Everyone knows how deep the state was last year with quality defensive tackles and this year there are a lot of defensive ends that will be playing Division-I football down the road.
New Orleans-St. Augustine has one who is already getting a lot of attention in Alfred Jones (6-3, 240, 4.8). Jones already has offers from Miami, Ole Miss, Oklahoma State and West Virginia. He has excellent quickness off the ball and will be a menace to opposing offenses in 2004. LSU and UCLA currently lead for his services.
Staying in the Crescent City, Abramson High School has Alonzo Horton (6-3, 210, 4.7) who has a linebacker's body right now but once he gets in a college strength and conditioning program he will put on some weight and probably move to the end as an outside pass rusher.
Moving up to North Louisiana you'll find a pair from rival schools in Evangel's Zach Schreiber and West Monroe's Matt Slocum.
Schreiber is a 6-foot-3, 225 pounder who could play end or linebacker and Slocum is a 6-foot-5, 240 pounder who could easily grow a little more before he heads off to college. Slocum's older brother Andy is a seven-footer who played basketball at Texas A&M but the Aggies could have their work cut out for them because of the pipeline LSU has with West Monroe.
And don't forget Bastrop's standout linebacker Rogers Loche. At 6-1, 225, Loche may be a bit shorter and heavier than the new age linebacker, but he does have good football speed and will play major college football – somewhere. However, he might not fit the mold LSU likes, though he is a Bradie James clone.
LSU has already secured a commitment from defensive tackle Lyle Hitt (6-3, 280, 5.0) of Baton Rouge-Parkview Baptist. He has good quickness and athleticism that allowed him to also play fullback and he will get some reps at tight end during his senior season.
A defensive tackle that has already picked up three offers is Boutte-Hahnville's Rashad Roussel (6-2, 260, 4.9). He reminds many of former LSU All-American defensive tackle Anthony "Booger" MacFarland due to his size and impressive strength.
Ruston product Thad Waters is also getting his fair share of interest from college coaches and the 6-foot-3, 280-pounder is another good one from the Bearcat program. Look for a big senior season to bring a host of scholarship offers for this young man.
St. Augustine is loaded with Division-I talent and defensive tackle Seth Adams (6-3, 285, 4.8) is one of them. He will get his shot at making a name for himself in 2004 after playing part-time as a junior.
Louisiana is not very deep with linebackers but there are some good prospects to keep an eye on.
Parkview Baptist's Derry Beckwith (6-1, 205, 4.5) was one of the first pledges for the Class of 2005 for Nick Saban and the LSU coaches love his ability to make plays. He has very good speed and a nose for the football which the coaches are looking for out of linebackers in Saban's scheme.
Thibodeaux-E.D. White's Chris Clement has not had a chance to play his natural position which is linebacker due to filling other holes on E.D. White's defense but that has not stopped coaches from noticing his potential. He is very unselfish and he has good speed to go with his 6-foot-1 243-pound frame.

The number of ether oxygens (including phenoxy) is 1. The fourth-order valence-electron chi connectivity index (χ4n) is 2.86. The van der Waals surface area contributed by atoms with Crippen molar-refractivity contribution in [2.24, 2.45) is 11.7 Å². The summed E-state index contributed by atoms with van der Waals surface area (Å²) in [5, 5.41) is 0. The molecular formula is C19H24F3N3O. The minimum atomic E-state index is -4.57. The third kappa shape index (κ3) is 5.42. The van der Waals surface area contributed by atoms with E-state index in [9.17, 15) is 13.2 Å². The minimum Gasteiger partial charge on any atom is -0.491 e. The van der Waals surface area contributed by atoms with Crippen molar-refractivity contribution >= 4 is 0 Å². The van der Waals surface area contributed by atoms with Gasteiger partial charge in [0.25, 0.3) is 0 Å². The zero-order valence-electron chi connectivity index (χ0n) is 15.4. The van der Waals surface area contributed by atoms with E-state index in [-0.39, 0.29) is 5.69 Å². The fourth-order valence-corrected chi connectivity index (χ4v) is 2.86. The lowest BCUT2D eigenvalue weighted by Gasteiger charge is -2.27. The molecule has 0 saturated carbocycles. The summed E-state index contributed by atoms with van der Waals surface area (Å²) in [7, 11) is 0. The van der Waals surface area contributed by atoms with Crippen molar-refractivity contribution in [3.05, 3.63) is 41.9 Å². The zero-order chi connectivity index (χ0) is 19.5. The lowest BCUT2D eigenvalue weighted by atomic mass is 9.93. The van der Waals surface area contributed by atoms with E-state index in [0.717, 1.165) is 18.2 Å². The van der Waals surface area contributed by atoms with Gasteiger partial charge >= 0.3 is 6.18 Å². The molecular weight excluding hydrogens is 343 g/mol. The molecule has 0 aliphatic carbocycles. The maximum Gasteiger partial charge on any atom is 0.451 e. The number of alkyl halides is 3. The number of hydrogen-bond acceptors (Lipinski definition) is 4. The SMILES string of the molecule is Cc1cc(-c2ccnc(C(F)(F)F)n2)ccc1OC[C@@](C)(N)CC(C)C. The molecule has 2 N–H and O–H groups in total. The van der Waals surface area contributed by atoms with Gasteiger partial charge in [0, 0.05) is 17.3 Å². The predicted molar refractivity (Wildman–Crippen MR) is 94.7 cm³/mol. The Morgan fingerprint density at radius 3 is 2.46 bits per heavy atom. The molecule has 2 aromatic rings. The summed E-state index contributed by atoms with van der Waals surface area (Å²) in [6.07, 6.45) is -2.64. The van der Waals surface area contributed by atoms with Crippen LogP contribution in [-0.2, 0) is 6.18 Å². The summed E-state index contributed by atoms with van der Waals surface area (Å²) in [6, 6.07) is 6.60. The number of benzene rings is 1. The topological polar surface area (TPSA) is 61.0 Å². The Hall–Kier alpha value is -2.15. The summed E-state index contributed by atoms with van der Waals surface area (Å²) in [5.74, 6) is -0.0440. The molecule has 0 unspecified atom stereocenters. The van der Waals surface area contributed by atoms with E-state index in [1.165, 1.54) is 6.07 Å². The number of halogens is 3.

Clement's uncle is the late Eric Andolsek who was an All-American offensive tackle for LSU and Clement hopes to follow in his footsteps in more ways than one. Like Andolsek, Clement is known for his strength and his aggressiveness on the gridiron.
Robert Russell from New Orleans-L.B. Landry is a quick undersized linebacker at 6-0, 205, but he has great speed with a 4.5 forty time. He could end up playing in the secondary because of his speed and he models his game after NFL All-Pro linebacker Ray Lewis.
Earlier I stated that Louisiana is not very deep in linebacker prospects but that statement could be a little misleading because there are several big physical safeties that could easily make the transition to linebacker in college.
Heading the list is Port Barre's Chris Keys. He verbally committed to Nick Saban in person after he visited LSU's Junior Day. After taking a day to think about it and to talk to his high school coach, Keys decided LSU was the best place for him.
At 6-2, 210 and 4.5-speed, Keys has the physical tools to play either strong safety or linebacker. Former LSU safety and SAM linebacker Eric Alexander could have started a trend by moving from his safety spot and Keys could also do the same.
Riggs (6-3, 205, 4.56) could commit to the Tigers as soon as an offer is extended although he says he wants to take some visits. Harris (6-3, 210, 4.6) has an offer from Texas A&M and once Saban has a chance to see him in action during the spring evaluation period the Tigers' head man just might extend an offer.
The lone out-of-state commitment for LSU as of now is LaMarque free safety Clarence Ward (6-1, 185, 4.5). Ward is rated as one of the top safety prospects in the Lone Star State and he turned down several scholarship offers before committing. He will play quarterback during his senior campaign which is a good sign because he should not have any problems playing that role in the Tigers' defense.
Walker's Chris Hawkins is another Tiger pledge for 2005 and he is expected to come in and play cornerback. He has good size at 6-foot-1 and 180 pounds and he impressed the Tiger coaching staff with his ability to turn on the ball at one of the summer camps he attended.
Just like with the offensive prospects I mentioned in an earlier story these are just some guys to keep an eye on.
I'll be profiling most of the state's top recruits and as I run across others I will be updating them and having them put in the database.
Next week I will take a look at some of the players from around the state who are not getting as much attention right now but that will when they have the chance to attend combines and summer camps.